In theme with my frugal meal plan I have created an example of a frugal soup. Much like in my stew recipe (link here), the main concept is putting in cheap ingredients that add BULK. By cooking in bulk and freezing serves for later, you can not only save yourself some precious time later on, but make the most of whatever cheap digs you find at your local veggie store.
Here is my ingredient outline:
In the end though, I could only fit in half the potatoes (1kg) so the running total was more like $8.60.
These prices were from my actual receipt so were completely accurate. I went to two local veggie stores to find my deals, and actually overspent on potatoes. Mine were $1.80/kg which I thought was pretty good, but I found a 10kg pack at the next store that worked out at $1.30/kg (It’s not worth it to me to bother washing dirty potatoes time-wise, but you can get those as low as 99c/kg) so it could actually work out much cheaper if you shop right!
Here are my potatoes – as I said, I only ended up using approx 1kg of them (what’s on the scales) and the rest got put back for another meal.
5 onions worked out to be about 1 kg. Onions add a great texture to soups and stews so I use them a lot!
The spring onions weren’t NECESSARY as such, but they do add a bit of extra flavour. I also just had this left over from my stew so wanted to use them up.I also ddn’t want to use a heap of carrots, as potatoes bulk out better so I prioritized them instead. Carrots are still a great flavour and texture to blend in though, and helps veggie soup to have a beautiful rich colour which is nice and appetizing!
$3.00 is a lot for a pumpkin in my mind – I usually wait for the big Crown pumpkins to get well into season where I can get a whole one for approx $2.50 or thereabouts. Buttercups are smaller as well, so deep into winter this stew can be even more economical, but I didn’t mind getting this pumpkin in this case – you need to satisfy your cravings after all…
Here you can see the sizes I’ve chopped everything. It’s fairly chunky, but the smaller you chop your ingredients the more you can fit in, so it’s a good strategy! You’ll want to let it cook most of the day (or overnight if that’s your thing) to make sure your potatoes cook the whole way through, especially if they’re chunky like mine.
You might also notice the capsicum on the top! This wasn’t on my ingredient list as it was some leftovers from a barbeque a previous night. It’s probably about 50c worth, as I got a couple for $1 in a clearance bin a couple days previous. The orange ones especially give a little extra sweetness – and between these and the spring onions if you had the choice the capsicums definitely add a little extra taste!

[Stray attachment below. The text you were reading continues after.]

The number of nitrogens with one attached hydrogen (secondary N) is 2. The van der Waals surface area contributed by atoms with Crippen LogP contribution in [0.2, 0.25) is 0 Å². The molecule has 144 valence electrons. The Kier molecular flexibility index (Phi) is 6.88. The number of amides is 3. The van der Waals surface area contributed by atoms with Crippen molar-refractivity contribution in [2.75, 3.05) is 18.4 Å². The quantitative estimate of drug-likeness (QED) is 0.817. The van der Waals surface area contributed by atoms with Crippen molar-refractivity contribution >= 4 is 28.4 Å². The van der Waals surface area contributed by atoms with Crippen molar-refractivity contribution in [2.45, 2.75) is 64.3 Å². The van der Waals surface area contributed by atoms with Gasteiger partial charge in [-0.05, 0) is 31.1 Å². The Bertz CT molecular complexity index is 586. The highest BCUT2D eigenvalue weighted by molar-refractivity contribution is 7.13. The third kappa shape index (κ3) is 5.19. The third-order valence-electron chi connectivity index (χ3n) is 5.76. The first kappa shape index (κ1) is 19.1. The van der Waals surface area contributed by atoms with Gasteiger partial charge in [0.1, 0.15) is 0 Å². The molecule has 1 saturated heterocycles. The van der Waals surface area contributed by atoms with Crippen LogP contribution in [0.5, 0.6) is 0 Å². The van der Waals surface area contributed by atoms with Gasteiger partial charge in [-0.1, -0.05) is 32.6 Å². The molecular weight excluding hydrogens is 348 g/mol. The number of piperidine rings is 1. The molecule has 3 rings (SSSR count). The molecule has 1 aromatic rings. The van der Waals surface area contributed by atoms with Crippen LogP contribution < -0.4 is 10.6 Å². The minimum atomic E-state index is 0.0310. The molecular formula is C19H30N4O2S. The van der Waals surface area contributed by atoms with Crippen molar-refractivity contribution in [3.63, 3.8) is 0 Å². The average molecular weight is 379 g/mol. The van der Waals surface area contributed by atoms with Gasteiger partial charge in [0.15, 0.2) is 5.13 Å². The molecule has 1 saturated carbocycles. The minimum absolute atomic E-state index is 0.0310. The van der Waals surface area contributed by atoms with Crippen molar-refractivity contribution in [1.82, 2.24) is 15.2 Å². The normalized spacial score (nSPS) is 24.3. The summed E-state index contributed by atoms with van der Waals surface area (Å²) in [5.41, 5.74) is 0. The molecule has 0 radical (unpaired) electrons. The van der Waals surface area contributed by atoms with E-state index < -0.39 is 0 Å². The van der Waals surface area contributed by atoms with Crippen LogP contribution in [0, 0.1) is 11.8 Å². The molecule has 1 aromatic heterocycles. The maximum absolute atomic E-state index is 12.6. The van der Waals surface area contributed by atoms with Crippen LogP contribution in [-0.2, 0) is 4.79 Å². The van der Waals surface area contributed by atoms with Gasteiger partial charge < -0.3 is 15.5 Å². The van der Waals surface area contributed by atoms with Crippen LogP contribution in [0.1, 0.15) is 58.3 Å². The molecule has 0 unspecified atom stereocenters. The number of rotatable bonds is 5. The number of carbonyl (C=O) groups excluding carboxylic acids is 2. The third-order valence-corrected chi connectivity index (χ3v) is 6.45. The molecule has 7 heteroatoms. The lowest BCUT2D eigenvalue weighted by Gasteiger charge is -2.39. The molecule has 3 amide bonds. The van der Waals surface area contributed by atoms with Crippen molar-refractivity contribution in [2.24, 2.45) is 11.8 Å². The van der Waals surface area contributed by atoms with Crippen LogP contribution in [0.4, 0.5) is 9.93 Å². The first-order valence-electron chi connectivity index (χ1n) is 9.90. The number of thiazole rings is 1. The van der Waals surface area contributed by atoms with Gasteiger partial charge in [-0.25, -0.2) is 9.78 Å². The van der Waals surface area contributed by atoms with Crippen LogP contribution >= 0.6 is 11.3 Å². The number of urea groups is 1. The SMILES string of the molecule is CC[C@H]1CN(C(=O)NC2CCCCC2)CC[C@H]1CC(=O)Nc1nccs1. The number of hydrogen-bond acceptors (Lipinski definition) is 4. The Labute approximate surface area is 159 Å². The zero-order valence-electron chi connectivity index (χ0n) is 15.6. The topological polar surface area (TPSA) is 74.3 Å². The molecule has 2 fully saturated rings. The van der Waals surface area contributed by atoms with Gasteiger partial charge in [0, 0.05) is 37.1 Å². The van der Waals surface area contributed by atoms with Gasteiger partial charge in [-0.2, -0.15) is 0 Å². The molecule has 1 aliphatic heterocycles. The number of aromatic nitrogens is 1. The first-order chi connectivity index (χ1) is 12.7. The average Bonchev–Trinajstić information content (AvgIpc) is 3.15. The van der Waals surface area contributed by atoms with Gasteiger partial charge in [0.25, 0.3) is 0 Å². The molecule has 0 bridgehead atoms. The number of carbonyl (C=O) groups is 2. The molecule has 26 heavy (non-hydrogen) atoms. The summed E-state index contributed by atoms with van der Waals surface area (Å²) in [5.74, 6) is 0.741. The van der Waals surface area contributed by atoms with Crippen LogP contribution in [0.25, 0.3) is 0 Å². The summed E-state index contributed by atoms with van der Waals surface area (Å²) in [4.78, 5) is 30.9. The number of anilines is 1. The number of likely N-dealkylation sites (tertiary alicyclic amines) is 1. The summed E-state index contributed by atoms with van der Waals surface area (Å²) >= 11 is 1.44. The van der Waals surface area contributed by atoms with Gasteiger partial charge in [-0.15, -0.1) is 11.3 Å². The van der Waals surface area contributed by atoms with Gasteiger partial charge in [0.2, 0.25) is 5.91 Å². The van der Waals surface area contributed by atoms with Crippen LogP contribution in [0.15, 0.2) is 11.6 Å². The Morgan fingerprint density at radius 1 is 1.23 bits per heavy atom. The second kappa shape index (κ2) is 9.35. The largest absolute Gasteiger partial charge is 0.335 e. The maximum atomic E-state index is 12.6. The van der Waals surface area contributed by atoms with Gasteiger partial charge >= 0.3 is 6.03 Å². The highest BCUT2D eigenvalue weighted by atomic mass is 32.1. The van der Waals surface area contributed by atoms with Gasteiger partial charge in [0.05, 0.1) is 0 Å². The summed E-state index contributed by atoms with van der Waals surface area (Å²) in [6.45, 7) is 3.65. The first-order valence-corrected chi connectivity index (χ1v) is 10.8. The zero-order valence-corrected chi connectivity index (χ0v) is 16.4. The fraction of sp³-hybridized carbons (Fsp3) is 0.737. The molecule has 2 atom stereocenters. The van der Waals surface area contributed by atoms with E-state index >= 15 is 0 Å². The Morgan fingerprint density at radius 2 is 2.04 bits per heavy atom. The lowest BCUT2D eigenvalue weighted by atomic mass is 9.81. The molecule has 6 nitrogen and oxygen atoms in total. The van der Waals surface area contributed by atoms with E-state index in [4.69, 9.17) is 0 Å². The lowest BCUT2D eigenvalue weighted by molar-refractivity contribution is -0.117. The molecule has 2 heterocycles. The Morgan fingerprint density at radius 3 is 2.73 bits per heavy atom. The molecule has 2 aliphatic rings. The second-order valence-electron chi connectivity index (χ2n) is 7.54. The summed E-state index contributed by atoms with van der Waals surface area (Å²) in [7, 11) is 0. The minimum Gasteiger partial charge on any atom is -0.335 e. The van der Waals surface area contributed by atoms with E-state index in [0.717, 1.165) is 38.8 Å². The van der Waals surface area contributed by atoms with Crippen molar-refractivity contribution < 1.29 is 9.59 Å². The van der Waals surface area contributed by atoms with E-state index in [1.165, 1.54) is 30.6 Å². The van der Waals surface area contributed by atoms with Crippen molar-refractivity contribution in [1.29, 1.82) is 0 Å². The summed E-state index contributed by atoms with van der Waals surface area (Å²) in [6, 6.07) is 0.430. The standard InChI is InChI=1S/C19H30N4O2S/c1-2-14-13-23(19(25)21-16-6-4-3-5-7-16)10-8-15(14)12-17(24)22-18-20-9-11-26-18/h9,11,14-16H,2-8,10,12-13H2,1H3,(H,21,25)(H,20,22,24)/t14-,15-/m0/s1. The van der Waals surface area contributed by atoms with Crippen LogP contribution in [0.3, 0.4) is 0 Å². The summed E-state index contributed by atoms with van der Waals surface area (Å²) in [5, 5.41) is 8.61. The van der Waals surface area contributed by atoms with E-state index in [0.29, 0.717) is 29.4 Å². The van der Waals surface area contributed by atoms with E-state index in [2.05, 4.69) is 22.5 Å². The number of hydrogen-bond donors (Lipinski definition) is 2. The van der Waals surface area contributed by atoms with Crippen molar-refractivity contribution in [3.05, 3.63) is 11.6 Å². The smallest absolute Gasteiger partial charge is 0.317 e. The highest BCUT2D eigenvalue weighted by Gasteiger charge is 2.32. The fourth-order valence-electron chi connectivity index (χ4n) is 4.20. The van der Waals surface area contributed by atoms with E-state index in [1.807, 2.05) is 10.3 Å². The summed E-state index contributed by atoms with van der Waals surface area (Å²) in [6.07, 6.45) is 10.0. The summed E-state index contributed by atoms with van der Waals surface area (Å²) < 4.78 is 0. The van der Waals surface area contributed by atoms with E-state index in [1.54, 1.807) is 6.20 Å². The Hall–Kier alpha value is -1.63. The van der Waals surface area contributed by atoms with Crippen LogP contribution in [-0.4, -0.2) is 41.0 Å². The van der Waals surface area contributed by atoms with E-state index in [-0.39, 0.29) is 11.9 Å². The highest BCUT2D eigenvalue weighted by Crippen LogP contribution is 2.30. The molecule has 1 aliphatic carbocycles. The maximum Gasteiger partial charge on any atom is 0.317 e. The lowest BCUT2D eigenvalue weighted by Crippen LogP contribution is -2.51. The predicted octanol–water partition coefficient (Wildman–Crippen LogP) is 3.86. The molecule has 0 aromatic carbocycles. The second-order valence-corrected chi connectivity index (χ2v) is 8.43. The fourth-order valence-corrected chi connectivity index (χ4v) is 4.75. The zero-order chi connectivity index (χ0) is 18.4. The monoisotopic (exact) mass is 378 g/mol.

Here you can see it cooked and ready to be pureed! You can use a food processor, or a Tupperware Extra Chef or Smooth Chopper (hand operated processors, so a little more effort, but less mess to clean up afterwards!)
You strain out the veggies to make sure you don’t get too much water, then add approx half a cup or so of your cooking water to each lot to help it blend nicely.
Be careful not to overfill your processor, as it’s a thick mixture and can be a pain if big chunks get stuck circulating at the top!
This kind of texture is great! You can blend it longer to completely puree it if you like, but it’s perfectly fine for it to have lumps! This is also great as-is for baby food from approx 8-9 months.
Here is the total rewards of my days effort! 8 containers of soup (that’s 16 serves) plus two containers of vegetable stock to use in other recipes (great in risottos for example!) So far we’re at 55c per serve for this soup (completely excluding the fact that we have free stock!)
This is also actually quite a space-efficient way to freeze them, as it’s a reduced bulk meal – that means that when you defrost it, you’ll add in milk while reheating and bulk it up to a full meal size.
When reheating, add in milk and spices (It might be more economical to do this in the slow cooker rather than at the end each time, but I do it this way specifically because I like to separate some out for baby food). I love Cajun or Moroccan spice, and think it brings out the flavour of the pumpkin. Another cheaper option is curry powder and/or turmeric. A bit of cracked pepper will also do nicely.
Add milk gradually, stirring it in as you go. It’s a good medium to bulk out your soup while keeping it creamy. So far I’ve probably only added about 50c worth (. You can also sneak in a bit of water instead if you don’t mind your soup being a bit more runny. With the milk and spice I’ve probably brought the running total up to about 80c each.
Bread is a great side, but we found we could barely get through 1 slice with our soup as it was so filling!!
We also WAY overdid it on the cheese, but I’m a sucker for cheese anyway…
12 frozen meals!! Not bad for two nights of cooking!!
See my Frugal Stew at $1.38 per serve here.